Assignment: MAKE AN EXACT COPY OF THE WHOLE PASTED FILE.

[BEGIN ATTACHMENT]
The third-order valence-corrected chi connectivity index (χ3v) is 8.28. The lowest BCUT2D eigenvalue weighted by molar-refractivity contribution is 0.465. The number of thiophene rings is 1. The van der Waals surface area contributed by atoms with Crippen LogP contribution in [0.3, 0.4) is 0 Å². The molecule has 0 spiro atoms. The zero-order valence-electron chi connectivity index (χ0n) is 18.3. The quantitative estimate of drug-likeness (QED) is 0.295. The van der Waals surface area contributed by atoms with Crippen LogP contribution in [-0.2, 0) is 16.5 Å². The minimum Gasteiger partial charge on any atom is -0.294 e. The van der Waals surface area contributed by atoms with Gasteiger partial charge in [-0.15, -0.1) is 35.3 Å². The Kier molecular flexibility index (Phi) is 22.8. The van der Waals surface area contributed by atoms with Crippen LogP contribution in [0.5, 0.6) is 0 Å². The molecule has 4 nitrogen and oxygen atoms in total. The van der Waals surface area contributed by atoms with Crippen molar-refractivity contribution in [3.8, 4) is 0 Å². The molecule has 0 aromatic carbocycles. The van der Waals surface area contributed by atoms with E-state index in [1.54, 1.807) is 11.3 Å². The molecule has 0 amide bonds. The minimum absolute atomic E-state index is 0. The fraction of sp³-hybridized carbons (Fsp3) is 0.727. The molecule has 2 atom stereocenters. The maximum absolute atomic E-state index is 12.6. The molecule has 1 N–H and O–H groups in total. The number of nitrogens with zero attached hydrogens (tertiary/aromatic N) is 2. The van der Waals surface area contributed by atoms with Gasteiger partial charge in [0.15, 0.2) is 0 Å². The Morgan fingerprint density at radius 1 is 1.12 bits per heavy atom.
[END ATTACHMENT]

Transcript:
The third-order valence-corrected chi connectivity index (χ3v) is 8.28. The lowest BCUT2D eigenvalue weighted by molar-refractivity contribution is 0.465. The number of thiophene rings is 1. The van der Waals surface area contributed by atoms with Crippen LogP contribution in [0.3, 0.4) is 0 Å². The molecule has 0 spiro atoms. The zero-order valence-electron chi connectivity index (χ0n) is 18.3. The quantitative estimate of drug-likeness (QED) is 0.295. The van der Waals surface area contributed by atoms with Crippen LogP contribution in [-0.2, 0) is 16.5 Å². The minimum Gasteiger partial charge on any atom is -0.294 e. The van der Waals surface area contributed by atoms with Gasteiger partial charge in [-0.15, -0.1) is 35.3 Å². The Kier molecular flexibility index (Phi) is 22.8. The van der Waals surface area contributed by atoms with Crippen LogP contribution in [0.5, 0.6) is 0 Å². The molecule has 4 nitrogen and oxygen atoms in total. The van der Waals surface area contributed by atoms with Crippen molar-refractivity contribution in [3.8, 4) is 0 Å². The molecule has 0 aromatic carbocycles. The van der Waals surface area contributed by atoms with E-state index in [1.54, 1.807) is 11.3 Å². The molecule has 0 amide bonds. The minimum absolute atomic E-state index is 0. The fraction of sp³-hybridized carbons (Fsp3) is 0.727. The molecule has 2 atom stereocenters. The maximum absolute atomic E-state index is 12.6. The molecule has 1 N–H and O–H groups in total. The number of nitrogens with zero attached hydrogens (tertiary/aromatic N) is 2. The van der Waals surface area contributed by atoms with Gasteiger partial charge in [0.15, 0.2) is 0 Å². The Morgan fingerprint density at radius 1 is 1.12 bits per heavy atom.